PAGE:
Boris bike users in London – particularly men – are healthier than their car-driving, public transport using counterparts – despite their exposure to injury and smog.
That's the result of a large-scale modelling study led by the Medical Research Council which was published in the British Medical Journal today.
The study also found that the Barclays Cycle Hire scheme, whose bikes are dubbed 'Boris bikes' is used more by men than women and was used by relatively few people aged 45 and older.
Older users benefited the most from the regular short bouts of exercise, claimed the study. The authors suggest that encouraging greater use of the scheme among older users – which could be brought about by improved safety measures – would amplify the health benefits.
The research was conducted by MRC researchers in partnership with the London School of Hygiene and Tropical Medicine and the UCL. They assessed data from every single Boris bike journey between April 2011 and March 2012 and incorporated data on changes in physical activity, injuries and exposure to air pollution.
The study's Senior author, Dr Anna Goodman, an NIHR Postdoctoral Fellow at the London School of Hygiene and Tropical Medicine, said the study contradicted a belief when the cycle hire scheme was launched that large numbers of inexperienced cyclists could lead to greater numbers of injuries.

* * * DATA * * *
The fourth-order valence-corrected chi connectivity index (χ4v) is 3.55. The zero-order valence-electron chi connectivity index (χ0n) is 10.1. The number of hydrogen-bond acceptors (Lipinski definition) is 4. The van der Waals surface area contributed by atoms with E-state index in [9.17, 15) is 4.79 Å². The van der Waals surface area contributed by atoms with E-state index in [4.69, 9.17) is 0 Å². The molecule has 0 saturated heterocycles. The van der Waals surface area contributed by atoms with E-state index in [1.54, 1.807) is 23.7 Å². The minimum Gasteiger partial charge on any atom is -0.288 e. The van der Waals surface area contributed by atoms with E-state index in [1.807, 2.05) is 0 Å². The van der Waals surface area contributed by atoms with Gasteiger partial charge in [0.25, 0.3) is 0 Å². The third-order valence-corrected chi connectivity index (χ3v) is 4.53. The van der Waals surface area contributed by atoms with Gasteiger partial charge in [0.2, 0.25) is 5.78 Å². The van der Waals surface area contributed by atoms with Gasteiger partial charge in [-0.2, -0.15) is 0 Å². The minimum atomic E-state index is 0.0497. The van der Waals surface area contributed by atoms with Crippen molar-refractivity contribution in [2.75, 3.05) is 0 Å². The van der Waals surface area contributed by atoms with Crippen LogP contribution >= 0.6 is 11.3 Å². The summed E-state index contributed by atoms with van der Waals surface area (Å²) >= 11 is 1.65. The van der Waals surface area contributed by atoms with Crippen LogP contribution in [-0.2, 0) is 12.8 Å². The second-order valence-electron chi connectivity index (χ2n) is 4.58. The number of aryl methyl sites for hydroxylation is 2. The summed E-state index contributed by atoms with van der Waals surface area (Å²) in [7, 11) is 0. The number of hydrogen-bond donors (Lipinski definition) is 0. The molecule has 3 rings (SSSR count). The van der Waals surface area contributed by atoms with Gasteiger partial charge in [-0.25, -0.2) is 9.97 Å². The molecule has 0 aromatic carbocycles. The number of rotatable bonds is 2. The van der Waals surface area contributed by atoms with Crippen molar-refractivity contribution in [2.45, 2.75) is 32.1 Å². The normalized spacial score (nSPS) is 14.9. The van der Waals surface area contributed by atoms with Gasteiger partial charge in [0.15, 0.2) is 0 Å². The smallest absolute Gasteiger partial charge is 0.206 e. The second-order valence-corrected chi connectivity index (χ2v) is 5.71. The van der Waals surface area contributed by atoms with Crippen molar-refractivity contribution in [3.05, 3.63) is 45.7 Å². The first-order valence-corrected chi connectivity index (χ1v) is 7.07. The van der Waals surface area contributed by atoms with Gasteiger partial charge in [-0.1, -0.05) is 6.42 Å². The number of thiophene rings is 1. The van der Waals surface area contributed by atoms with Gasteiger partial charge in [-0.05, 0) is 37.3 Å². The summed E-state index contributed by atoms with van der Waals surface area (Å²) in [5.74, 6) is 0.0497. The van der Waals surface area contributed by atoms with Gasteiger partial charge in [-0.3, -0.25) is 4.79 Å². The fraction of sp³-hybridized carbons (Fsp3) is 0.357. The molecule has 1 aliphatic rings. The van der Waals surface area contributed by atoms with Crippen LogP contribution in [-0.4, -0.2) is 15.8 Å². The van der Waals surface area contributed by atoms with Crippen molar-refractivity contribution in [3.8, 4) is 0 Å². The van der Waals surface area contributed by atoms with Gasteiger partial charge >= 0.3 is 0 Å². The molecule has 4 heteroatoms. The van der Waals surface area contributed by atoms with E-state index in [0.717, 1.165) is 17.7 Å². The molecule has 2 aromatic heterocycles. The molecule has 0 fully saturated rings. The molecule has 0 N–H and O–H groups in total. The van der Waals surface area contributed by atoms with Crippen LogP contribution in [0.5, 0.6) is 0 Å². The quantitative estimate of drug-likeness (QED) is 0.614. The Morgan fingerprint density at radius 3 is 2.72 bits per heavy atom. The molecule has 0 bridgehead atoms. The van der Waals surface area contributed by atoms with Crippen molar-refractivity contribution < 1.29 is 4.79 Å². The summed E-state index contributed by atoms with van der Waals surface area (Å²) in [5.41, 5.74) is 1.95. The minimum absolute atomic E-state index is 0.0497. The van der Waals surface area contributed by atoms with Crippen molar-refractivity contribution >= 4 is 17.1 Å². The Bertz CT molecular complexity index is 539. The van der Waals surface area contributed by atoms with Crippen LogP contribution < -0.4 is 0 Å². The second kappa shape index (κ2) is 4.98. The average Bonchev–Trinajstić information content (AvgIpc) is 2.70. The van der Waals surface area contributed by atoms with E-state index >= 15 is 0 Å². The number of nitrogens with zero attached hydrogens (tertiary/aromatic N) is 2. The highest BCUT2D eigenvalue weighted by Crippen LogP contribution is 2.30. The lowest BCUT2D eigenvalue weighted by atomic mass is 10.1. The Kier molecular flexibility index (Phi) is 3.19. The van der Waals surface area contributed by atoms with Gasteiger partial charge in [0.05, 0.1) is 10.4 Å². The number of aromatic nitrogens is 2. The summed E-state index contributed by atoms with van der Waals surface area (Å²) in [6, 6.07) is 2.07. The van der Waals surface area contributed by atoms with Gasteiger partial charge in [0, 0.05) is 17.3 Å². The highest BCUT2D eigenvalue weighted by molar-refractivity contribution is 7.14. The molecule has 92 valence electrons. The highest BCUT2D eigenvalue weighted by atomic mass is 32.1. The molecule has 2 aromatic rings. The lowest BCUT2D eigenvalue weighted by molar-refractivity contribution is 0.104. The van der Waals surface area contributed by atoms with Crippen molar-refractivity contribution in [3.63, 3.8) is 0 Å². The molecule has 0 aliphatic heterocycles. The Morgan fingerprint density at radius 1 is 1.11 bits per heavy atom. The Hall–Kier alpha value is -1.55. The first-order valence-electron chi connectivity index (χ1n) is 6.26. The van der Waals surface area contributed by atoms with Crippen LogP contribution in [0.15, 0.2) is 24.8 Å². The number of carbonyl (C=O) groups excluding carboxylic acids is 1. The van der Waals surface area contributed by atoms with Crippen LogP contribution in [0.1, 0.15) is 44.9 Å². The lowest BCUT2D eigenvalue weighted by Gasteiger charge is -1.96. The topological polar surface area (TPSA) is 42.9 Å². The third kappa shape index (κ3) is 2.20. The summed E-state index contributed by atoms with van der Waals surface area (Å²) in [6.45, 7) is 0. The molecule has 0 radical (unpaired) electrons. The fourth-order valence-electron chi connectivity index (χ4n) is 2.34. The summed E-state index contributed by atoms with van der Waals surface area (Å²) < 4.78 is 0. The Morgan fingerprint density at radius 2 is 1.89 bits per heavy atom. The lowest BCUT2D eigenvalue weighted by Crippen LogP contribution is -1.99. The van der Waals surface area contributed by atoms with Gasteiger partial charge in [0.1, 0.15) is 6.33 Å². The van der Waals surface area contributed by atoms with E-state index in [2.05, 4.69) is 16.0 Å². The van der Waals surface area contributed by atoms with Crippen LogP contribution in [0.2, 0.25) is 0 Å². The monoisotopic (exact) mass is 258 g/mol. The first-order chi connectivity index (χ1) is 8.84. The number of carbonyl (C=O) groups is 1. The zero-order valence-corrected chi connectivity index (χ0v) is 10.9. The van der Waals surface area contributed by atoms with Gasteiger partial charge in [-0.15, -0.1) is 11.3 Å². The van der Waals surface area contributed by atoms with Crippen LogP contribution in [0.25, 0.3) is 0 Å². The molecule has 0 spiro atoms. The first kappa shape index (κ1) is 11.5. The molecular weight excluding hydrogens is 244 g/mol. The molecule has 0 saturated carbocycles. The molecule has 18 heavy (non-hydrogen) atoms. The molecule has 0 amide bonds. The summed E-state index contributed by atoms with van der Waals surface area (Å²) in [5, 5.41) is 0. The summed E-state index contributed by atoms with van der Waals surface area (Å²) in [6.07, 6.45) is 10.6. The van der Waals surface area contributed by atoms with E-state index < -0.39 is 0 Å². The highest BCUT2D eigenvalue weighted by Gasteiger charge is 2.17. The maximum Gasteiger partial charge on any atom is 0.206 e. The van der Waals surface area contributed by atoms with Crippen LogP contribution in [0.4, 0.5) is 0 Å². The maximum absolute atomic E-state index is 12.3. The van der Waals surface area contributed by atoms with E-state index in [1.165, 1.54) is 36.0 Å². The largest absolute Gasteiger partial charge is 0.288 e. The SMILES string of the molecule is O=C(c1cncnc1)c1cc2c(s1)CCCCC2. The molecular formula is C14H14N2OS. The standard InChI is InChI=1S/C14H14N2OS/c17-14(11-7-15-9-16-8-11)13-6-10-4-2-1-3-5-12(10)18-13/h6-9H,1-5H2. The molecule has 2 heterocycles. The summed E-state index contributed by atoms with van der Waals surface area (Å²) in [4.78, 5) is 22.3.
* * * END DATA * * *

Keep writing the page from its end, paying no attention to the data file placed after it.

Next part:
“When the cycle hire scheme was introduced, there were widespread concerns that increasing the number of inexperienced cyclists in central London would lead to higher injury rates. Our findings are reassuring, as we found no evidence of this. On the contrary, our findings suggest that the scheme has benefited the health of Londoners and that cycle hire users are certainly not at higher risk than other cyclists.”
Little research about the health benefits of other cycle hire schemes around the world exists, despite their increasing prevalence. New York launched its Citibike scheme last year and a number of programmes exist in Australian cities such as Adelaide and Brisbane.